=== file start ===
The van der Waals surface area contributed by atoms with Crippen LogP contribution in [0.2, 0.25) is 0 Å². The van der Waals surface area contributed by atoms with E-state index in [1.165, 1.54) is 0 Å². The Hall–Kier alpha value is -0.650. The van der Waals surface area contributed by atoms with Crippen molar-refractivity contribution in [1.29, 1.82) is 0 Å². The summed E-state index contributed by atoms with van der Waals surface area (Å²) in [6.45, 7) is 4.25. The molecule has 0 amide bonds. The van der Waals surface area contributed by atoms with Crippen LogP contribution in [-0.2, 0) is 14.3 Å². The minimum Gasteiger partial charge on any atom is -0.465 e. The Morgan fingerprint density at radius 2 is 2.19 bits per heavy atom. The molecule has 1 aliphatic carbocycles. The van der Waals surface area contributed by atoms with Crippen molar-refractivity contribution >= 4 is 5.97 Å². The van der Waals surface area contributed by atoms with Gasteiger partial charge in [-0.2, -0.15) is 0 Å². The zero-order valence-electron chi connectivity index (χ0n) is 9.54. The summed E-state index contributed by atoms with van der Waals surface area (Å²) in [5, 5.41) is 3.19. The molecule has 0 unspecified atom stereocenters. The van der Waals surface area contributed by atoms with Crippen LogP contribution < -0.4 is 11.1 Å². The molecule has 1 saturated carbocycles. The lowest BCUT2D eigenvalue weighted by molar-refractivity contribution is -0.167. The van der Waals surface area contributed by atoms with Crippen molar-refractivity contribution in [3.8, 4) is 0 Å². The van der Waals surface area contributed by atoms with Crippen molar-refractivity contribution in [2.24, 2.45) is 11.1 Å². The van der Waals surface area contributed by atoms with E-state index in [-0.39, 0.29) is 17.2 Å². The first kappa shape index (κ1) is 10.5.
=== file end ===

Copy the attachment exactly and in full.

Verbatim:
The van der Waals surface area contributed by atoms with Crippen LogP contribution in [0.2, 0.25) is 0 Å². The van der Waals surface area contributed by atoms with E-state index in [1.165, 1.54) is 0 Å². The Hall–Kier alpha value is -0.650. The van der Waals surface area contributed by atoms with Crippen molar-refractivity contribution in [1.29, 1.82) is 0 Å². The summed E-state index contributed by atoms with van der Waals surface area (Å²) in [6.45, 7) is 4.25. The molecule has 0 amide bonds. The van der Waals surface area contributed by atoms with Crippen LogP contribution in [-0.2, 0) is 14.3 Å². The minimum Gasteiger partial charge on any atom is -0.465 e. The Morgan fingerprint density at radius 2 is 2.19 bits per heavy atom. The molecule has 1 aliphatic carbocycles. The van der Waals surface area contributed by atoms with Crippen molar-refractivity contribution >= 4 is 5.97 Å². The van der Waals surface area contributed by atoms with Gasteiger partial charge in [-0.2, -0.15) is 0 Å². The zero-order valence-electron chi connectivity index (χ0n) is 9.54. The summed E-state index contributed by atoms with van der Waals surface area (Å²) in [5, 5.41) is 3.19. The molecule has 0 unspecified atom stereocenters. The van der Waals surface area contributed by atoms with Crippen LogP contribution < -0.4 is 11.1 Å². The molecule has 1 saturated carbocycles. The lowest BCUT2D eigenvalue weighted by molar-refractivity contribution is -0.167. The van der Waals surface area contributed by atoms with Crippen molar-refractivity contribution in [3.8, 4) is 0 Å². The van der Waals surface area contributed by atoms with Crippen molar-refractivity contribution in [2.24, 2.45) is 11.1 Å². The van der Waals surface area contributed by atoms with E-state index in [-0.39, 0.29) is 17.2 Å². The first kappa shape index (κ1) is 10.5.